When you lie in bed at night staring at the ceiling and pick up your phone looking for a miracle cure for your insomnia, you will soon come across magnesium supplements. In countless articles and TikTok videos, people can’t stop talking about the superpowers of this mineral. It is said to provide relief from anxious feelings and make insomnia disappear like snow in the sun. It is true that magnesium plays an important role in your body, but is it really such a miracle cure?
Does magnesium help with anxious feelings?
Magnesium is an essential mineral for a healthy body. For example, it helps with the absorption of vitamin D. But a magnesium deficiency is rare in the Netherlands. Only one to two percent of the Dutch population has a magnesium deficiency in the blood, according to figures from Radboud university medical center. You can find this mineral in many products: from spinach and avocados to dark chocolate and even popcorn.
Does it make sense to take magnesium supplements? For some people yes, says psychiatrist Gregory Scott Brown. “More and larger-scale research is needed, but there are signs that magnesium helps against mild anxiety and even mild forms of depression,” says Brown, who works at the University of Texas Dell Medical School in Austin. “If someone is feeling restless and wants to try a natural supplement, magnesium is a good option.”
This is what science says about magnesium
In 2017, a small study involving 126 adults showed that magnesium supplements have a positive effect on mild symptoms of anxiety disorders and depression. That same year, scientists from the University of Leeds published a study that showed a less euphoric picture of magnesium. It concluded that although half of previous studies into magnesium and anxiety disorders showed a positive association, the studies were of poor quality.
“If you have suicidal thoughts or complaints that severely limit your daily life, such as fears that are so intense that you no longer leave the house or meet with family or friends, I would not start with magnesium,” says Brown. ‘In that case, it is really advisable to seek help from a psychologist or psychiatrist.’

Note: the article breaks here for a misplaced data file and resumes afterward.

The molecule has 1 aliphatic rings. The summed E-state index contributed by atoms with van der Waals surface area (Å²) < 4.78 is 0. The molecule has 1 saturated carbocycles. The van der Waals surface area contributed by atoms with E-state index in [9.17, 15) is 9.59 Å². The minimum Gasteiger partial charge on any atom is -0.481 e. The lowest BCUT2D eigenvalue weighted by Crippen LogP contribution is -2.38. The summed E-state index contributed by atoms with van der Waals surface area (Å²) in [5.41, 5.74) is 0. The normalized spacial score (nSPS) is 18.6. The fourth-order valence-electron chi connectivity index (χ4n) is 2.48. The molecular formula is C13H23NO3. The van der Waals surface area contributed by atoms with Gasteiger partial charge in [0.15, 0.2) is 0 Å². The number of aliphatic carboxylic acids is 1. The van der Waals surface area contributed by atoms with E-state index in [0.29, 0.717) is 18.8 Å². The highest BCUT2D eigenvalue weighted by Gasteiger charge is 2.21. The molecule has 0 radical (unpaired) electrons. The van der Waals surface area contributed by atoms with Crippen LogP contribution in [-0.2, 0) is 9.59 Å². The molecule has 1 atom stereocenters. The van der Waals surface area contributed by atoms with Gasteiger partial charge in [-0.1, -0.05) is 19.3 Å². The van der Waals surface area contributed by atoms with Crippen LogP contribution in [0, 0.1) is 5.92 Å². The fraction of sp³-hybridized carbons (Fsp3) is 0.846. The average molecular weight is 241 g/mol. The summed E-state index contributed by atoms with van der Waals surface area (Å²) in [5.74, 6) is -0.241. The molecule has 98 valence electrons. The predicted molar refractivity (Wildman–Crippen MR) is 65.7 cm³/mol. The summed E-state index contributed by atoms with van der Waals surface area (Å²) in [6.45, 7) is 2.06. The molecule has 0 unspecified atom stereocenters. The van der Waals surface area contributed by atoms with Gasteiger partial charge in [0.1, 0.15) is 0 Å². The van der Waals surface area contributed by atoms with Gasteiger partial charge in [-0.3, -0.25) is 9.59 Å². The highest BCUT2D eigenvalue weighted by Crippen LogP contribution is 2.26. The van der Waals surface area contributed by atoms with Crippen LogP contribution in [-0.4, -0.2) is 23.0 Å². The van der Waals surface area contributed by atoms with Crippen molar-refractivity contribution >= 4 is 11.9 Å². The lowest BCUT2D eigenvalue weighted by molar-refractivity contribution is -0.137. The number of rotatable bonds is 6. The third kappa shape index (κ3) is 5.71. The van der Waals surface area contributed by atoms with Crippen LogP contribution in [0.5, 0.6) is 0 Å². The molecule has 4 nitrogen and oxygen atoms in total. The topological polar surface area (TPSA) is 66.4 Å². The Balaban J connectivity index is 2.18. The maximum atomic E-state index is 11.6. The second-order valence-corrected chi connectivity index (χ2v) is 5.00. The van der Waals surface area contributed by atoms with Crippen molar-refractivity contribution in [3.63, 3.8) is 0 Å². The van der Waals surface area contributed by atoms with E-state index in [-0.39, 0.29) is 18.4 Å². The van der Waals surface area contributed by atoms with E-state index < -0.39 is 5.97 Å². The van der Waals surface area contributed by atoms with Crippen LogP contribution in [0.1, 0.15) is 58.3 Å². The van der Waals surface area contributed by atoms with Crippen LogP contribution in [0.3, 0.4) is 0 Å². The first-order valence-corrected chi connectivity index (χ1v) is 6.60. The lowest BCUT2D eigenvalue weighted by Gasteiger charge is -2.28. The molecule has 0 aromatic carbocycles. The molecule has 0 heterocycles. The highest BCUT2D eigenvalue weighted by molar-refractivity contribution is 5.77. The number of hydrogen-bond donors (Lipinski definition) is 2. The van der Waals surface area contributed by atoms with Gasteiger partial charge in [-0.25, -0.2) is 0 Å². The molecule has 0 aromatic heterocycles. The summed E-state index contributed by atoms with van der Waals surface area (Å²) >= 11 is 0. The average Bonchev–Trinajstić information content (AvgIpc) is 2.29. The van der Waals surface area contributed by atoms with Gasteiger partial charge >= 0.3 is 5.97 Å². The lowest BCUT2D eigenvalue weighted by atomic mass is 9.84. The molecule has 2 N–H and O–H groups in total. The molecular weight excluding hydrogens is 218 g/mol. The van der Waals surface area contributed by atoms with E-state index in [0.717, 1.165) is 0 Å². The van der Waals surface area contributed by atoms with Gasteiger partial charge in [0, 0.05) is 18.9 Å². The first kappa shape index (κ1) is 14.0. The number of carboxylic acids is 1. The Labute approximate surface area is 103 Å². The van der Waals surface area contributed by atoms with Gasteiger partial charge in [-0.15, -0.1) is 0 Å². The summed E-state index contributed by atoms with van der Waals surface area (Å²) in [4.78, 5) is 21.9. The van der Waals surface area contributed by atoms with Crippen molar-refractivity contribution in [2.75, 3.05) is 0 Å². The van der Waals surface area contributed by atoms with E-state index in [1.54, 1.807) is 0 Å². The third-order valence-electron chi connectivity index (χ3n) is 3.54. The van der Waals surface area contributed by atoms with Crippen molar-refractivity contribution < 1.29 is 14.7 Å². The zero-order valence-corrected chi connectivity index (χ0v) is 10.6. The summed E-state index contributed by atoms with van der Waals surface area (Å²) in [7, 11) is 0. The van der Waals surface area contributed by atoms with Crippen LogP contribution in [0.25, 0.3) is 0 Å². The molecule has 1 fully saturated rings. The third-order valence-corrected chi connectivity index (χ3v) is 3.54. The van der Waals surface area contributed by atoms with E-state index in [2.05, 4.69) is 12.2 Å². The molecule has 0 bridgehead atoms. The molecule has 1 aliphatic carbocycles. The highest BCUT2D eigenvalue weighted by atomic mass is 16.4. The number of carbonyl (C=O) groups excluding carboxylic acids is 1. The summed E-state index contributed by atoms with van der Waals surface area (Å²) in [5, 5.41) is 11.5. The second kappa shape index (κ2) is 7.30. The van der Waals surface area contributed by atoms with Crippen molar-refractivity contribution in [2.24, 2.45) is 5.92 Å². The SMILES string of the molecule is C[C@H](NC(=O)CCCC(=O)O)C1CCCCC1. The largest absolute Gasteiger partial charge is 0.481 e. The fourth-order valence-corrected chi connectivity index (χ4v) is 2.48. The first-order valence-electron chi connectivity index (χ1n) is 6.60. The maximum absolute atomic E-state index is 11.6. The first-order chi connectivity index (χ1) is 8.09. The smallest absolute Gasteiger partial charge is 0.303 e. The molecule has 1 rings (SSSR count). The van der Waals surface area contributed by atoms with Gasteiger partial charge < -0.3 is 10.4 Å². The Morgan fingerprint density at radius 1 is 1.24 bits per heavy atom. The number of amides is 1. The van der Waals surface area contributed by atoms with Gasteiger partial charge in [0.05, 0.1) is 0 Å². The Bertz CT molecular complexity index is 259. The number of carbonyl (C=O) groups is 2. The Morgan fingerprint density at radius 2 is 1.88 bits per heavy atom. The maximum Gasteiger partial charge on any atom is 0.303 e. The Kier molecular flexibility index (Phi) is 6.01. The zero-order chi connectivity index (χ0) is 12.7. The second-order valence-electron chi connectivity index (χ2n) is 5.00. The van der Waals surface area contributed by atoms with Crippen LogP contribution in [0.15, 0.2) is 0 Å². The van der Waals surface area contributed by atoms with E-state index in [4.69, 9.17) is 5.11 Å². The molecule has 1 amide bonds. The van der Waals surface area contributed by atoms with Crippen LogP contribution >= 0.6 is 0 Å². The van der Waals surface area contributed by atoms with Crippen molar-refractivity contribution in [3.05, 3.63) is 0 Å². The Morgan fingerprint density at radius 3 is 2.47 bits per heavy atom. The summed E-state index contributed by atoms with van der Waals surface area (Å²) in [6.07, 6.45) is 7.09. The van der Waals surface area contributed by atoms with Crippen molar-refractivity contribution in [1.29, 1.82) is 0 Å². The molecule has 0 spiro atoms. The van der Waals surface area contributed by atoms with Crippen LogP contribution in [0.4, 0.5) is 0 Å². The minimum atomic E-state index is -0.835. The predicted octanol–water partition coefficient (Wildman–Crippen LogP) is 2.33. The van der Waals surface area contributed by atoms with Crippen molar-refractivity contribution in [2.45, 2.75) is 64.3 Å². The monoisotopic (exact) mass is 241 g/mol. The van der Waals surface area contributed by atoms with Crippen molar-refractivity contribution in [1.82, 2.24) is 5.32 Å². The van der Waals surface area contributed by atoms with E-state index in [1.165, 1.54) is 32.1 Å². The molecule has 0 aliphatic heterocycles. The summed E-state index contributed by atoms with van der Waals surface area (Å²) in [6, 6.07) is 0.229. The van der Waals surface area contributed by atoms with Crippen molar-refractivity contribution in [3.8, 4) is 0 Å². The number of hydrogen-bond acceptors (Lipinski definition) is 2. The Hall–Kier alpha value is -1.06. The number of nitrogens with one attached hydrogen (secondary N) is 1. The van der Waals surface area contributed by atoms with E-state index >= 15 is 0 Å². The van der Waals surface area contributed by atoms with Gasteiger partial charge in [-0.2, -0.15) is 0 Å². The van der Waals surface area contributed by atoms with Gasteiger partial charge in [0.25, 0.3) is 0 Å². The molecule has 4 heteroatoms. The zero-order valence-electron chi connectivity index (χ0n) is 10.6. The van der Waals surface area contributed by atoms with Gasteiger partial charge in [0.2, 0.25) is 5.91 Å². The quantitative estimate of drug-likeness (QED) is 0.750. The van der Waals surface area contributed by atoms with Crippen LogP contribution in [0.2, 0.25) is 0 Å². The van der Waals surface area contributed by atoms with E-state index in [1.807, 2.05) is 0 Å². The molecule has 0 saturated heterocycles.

Does magnesium help you sleep better?
It is therefore difficult to say whether magnesium can actually provide relief from mild anxiety symptoms. But does the mineral help night owls sleep? Do you sleep better if you take magnesium supplements?
That evidence is also weak, says Muhammad A. Rishi, an associate professor of medicine at Indiana University School of Medicine in Indianapolis. ‘These are mainly observational studies that show a positive link between sleep and magnesium. But that does not mean that there is a causal relationship.’ That sounds complicated, how does it work? The fact that someone who takes magnesium sleeps better can also be caused by other factors, such as a lot of exercise and other healthy habits, Rishi explains. You cannot then say that the better night’s sleep is the result of taking magnesium.
‘Few doctors will prescribe magnesium to patients with insomnia because we simply don’t have data showing that it works. Most people who take magnesium do so without consulting a doctor,” says Rishi, who advises against this. ‘Whatever supplements you take, make sure your doctor is aware: they can also affect the way other medicines work.’